I am a full time Professor in the
department of Computer Science, University at Louisiana,
Lafayette, USA. I earned my Ph.D. degree in Computer Science from the
Case Western Reserve University in 1990.
My research interests are malware analysis and autonomous vehicles
Links: DBLP, Google Scholar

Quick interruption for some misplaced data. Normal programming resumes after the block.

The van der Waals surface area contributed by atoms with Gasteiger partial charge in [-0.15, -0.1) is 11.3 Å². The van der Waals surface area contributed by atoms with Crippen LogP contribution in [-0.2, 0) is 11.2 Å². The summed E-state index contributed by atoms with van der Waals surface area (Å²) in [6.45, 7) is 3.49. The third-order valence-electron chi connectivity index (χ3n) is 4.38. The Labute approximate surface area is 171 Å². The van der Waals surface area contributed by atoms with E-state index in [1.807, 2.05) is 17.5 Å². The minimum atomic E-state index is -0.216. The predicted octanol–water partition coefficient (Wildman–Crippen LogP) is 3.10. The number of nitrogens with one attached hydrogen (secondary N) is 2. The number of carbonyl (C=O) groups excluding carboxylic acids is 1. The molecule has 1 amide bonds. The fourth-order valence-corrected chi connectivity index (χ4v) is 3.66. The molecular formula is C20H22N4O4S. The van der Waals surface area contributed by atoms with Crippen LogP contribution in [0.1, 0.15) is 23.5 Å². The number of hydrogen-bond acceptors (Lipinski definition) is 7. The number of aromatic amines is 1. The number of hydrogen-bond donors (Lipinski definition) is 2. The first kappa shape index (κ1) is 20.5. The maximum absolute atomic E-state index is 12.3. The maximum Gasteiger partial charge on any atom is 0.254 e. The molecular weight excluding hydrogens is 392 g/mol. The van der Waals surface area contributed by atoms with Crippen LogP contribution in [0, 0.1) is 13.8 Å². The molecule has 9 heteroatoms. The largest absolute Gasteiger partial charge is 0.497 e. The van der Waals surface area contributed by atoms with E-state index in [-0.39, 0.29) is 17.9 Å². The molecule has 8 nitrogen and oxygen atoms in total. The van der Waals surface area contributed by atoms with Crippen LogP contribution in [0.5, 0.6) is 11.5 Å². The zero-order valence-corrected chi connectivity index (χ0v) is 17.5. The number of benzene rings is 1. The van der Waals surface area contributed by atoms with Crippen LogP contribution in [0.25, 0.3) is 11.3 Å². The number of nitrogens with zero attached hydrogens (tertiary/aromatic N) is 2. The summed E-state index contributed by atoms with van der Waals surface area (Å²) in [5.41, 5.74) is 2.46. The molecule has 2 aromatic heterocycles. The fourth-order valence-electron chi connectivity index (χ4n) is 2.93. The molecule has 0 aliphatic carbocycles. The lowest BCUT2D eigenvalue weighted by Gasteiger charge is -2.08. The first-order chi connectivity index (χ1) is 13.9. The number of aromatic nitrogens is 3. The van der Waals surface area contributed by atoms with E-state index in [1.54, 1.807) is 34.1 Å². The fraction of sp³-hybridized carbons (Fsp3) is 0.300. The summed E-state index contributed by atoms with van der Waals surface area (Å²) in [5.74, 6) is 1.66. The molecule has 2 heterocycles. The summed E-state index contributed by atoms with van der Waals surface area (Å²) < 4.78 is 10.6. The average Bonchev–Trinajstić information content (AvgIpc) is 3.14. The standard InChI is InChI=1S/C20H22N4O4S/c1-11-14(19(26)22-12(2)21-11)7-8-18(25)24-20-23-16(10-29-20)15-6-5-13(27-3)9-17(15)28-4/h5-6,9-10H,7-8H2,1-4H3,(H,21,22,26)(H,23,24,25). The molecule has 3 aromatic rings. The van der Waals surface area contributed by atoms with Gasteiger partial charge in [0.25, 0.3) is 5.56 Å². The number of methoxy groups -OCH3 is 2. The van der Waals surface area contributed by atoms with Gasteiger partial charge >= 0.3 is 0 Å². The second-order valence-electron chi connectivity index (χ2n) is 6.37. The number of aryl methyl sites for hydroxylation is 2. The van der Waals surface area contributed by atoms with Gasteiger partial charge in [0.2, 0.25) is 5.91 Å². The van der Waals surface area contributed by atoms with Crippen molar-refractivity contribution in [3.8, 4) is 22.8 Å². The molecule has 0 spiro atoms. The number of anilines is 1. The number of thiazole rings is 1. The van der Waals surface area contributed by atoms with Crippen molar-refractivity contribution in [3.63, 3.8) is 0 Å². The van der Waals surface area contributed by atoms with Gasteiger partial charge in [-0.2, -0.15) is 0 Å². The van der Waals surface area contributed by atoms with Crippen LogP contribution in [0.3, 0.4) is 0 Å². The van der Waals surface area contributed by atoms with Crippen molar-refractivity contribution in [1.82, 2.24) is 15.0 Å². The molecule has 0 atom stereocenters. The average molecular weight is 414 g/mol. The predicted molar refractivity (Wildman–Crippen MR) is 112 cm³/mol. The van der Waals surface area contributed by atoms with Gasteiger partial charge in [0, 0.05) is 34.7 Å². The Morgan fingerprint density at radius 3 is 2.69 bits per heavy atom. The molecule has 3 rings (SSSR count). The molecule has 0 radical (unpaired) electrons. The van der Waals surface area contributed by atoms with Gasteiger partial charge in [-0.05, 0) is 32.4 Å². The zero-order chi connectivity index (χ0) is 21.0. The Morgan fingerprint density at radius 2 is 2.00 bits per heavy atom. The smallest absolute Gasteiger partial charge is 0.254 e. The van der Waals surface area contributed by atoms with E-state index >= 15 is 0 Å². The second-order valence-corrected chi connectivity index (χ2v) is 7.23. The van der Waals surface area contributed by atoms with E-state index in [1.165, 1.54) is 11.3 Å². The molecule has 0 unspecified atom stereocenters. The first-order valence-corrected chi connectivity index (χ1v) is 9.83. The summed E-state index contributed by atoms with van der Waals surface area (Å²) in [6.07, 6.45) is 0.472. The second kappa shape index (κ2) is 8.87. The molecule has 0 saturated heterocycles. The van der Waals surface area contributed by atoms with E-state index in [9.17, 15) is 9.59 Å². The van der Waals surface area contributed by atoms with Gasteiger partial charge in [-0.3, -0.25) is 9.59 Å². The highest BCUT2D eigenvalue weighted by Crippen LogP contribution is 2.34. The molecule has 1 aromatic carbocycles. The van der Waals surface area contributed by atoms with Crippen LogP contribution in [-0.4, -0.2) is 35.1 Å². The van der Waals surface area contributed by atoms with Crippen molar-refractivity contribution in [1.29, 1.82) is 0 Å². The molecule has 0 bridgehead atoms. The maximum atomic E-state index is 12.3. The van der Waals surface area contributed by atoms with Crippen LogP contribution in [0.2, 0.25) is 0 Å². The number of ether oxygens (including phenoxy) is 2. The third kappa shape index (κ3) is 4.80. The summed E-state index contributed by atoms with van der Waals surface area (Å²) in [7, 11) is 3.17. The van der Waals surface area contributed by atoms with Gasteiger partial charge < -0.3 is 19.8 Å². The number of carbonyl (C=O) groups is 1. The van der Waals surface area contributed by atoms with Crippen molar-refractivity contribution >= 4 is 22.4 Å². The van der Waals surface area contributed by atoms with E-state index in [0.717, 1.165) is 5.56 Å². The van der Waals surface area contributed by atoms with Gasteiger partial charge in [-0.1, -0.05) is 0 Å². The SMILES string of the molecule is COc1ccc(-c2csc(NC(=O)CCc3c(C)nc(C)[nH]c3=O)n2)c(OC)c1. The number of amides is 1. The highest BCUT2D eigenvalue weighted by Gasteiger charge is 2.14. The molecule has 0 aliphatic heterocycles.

Analysis of malware introduces new challenges that are not present when analyzing programs in the normal context. Besides the fact that the programs are in a binary form, they are explicitly created to defeat analysis by hiding behind undecidability. Nonetheless, I will show that program analysis methods can indeed be used to answer a variety of questions related to malware. For instance, by relaxing the requirements of safety one can use program analysis to provide semantics based “features” to a machine learner. Similarity analysis is a key tool for understanding and querying big-data of code, in particular in the context of malware analysis and mitigation. We will provide an end-to-end experience in analyzing malware binaries, extracting semantics features, and using those in a machine learner to find similar malware in a repository. We will use these hands-on exercises to also highlight opportunities and challenges for further research, and introduce you to the state-of-the-art technologies to get started.